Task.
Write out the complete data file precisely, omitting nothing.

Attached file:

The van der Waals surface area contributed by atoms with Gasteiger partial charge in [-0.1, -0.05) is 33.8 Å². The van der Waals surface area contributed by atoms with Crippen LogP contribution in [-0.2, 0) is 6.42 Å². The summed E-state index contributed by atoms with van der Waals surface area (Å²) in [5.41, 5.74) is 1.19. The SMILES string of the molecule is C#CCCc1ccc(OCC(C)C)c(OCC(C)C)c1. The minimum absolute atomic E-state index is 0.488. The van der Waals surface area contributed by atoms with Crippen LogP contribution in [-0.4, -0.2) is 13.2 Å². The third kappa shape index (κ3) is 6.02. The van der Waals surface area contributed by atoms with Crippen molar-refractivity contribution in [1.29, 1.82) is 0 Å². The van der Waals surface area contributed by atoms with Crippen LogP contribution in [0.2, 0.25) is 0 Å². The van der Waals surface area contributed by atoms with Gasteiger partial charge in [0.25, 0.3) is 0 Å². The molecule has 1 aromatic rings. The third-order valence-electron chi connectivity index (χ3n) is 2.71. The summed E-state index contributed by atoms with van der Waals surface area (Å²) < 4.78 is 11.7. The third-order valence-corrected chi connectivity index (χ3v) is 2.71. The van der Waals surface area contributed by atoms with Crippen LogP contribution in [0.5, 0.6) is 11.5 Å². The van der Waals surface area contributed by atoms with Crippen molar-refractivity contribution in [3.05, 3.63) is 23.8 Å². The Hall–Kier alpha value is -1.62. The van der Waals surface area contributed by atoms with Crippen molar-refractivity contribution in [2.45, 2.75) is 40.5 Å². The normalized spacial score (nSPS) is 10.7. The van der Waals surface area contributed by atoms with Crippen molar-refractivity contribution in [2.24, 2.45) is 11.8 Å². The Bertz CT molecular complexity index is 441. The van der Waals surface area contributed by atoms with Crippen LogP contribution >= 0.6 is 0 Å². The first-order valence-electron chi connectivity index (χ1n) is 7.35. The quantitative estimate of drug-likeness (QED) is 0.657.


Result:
The van der Waals surface area contributed by atoms with Gasteiger partial charge in [-0.1, -0.05) is 33.8 Å². The van der Waals surface area contributed by atoms with Crippen LogP contribution in [-0.2, 0) is 6.42 Å². The summed E-state index contributed by atoms with van der Waals surface area (Å²) in [5.41, 5.74) is 1.19. The SMILES string of the molecule is C#CCCc1ccc(OCC(C)C)c(OCC(C)C)c1. The minimum absolute atomic E-state index is 0.488. The van der Waals surface area contributed by atoms with Crippen LogP contribution in [-0.4, -0.2) is 13.2 Å². The third kappa shape index (κ3) is 6.02. The van der Waals surface area contributed by atoms with Crippen molar-refractivity contribution in [1.29, 1.82) is 0 Å². The van der Waals surface area contributed by atoms with Crippen LogP contribution in [0.2, 0.25) is 0 Å². The van der Waals surface area contributed by atoms with Gasteiger partial charge in [0.25, 0.3) is 0 Å². The molecule has 1 aromatic rings. The third-order valence-electron chi connectivity index (χ3n) is 2.71. The summed E-state index contributed by atoms with van der Waals surface area (Å²) < 4.78 is 11.7. The third-order valence-corrected chi connectivity index (χ3v) is 2.71. The van der Waals surface area contributed by atoms with Crippen LogP contribution in [0.5, 0.6) is 11.5 Å². The van der Waals surface area contributed by atoms with Crippen molar-refractivity contribution in [3.05, 3.63) is 23.8 Å². The Hall–Kier alpha value is -1.62. The van der Waals surface area contributed by atoms with Crippen molar-refractivity contribution in [2.45, 2.75) is 40.5 Å². The normalized spacial score (nSPS) is 10.7. The van der Waals surface area contributed by atoms with Crippen molar-refractivity contribution in [2.24, 2.45) is 11.8 Å². The Bertz CT molecular complexity index is 441. The van der Waals surface area contributed by atoms with Crippen LogP contribution >= 0.6 is 0 Å². The first-order valence-electron chi connectivity index (χ1n) is 7.35. The quantitative estimate of drug-likeness (QED) is 0.657.